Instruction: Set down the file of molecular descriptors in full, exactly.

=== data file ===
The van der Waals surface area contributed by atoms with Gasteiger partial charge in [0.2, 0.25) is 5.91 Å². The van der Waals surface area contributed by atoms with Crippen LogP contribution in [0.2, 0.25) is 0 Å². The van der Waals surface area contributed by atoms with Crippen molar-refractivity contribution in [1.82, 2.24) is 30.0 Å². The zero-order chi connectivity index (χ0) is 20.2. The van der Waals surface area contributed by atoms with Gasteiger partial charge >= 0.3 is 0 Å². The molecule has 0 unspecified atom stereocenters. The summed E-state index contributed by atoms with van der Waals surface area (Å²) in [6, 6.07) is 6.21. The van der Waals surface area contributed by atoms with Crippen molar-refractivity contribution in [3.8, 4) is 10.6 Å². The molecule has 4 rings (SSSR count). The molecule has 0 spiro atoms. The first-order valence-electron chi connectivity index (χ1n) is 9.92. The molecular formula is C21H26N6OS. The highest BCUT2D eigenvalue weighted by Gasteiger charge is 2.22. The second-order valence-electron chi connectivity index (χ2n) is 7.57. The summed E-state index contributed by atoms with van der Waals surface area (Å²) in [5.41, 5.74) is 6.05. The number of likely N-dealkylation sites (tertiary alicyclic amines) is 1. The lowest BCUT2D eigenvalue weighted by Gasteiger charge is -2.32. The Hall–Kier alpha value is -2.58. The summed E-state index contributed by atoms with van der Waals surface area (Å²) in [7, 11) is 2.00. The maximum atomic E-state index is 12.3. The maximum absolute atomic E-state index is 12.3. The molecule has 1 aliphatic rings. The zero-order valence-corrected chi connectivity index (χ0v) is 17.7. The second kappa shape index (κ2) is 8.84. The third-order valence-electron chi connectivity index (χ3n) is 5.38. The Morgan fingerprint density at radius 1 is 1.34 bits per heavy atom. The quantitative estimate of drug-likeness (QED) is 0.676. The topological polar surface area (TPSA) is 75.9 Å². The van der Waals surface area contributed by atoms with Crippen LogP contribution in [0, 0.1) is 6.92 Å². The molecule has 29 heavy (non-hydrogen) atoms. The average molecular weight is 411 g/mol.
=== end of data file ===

The van der Waals surface area contributed by atoms with Gasteiger partial charge in [0.2, 0.25) is 5.91 Å². The van der Waals surface area contributed by atoms with Crippen LogP contribution in [0.2, 0.25) is 0 Å². The van der Waals surface area contributed by atoms with Crippen molar-refractivity contribution in [1.82, 2.24) is 30.0 Å². The zero-order chi connectivity index (χ0) is 20.2. The van der Waals surface area contributed by atoms with Gasteiger partial charge >= 0.3 is 0 Å². The molecule has 0 unspecified atom stereocenters. The summed E-state index contributed by atoms with van der Waals surface area (Å²) in [6, 6.07) is 6.21. The van der Waals surface area contributed by atoms with Crippen molar-refractivity contribution in [3.8, 4) is 10.6 Å². The molecule has 4 rings (SSSR count). The molecule has 0 spiro atoms. The first-order valence-electron chi connectivity index (χ1n) is 9.92. The molecular formula is C21H26N6OS. The highest BCUT2D eigenvalue weighted by Gasteiger charge is 2.22. The second-order valence-electron chi connectivity index (χ2n) is 7.57. The summed E-state index contributed by atoms with van der Waals surface area (Å²) in [5.41, 5.74) is 6.05. The number of likely N-dealkylation sites (tertiary alicyclic amines) is 1. The lowest BCUT2D eigenvalue weighted by Gasteiger charge is -2.32. The Hall–Kier alpha value is -2.58. The summed E-state index contributed by atoms with van der Waals surface area (Å²) in [7, 11) is 2.00. The maximum atomic E-state index is 12.3. The maximum absolute atomic E-state index is 12.3. The molecule has 1 aliphatic rings. The zero-order valence-corrected chi connectivity index (χ0v) is 17.7. The second kappa shape index (κ2) is 8.84. The third-order valence-electron chi connectivity index (χ3n) is 5.38. The Morgan fingerprint density at radius 1 is 1.34 bits per heavy atom. The quantitative estimate of drug-likeness (QED) is 0.676. The topological polar surface area (TPSA) is 75.9 Å². The van der Waals surface area contributed by atoms with Crippen LogP contribution in [0, 0.1) is 6.92 Å². The molecule has 29 heavy (non-hydrogen) atoms. The average molecular weight is 411 g/mol.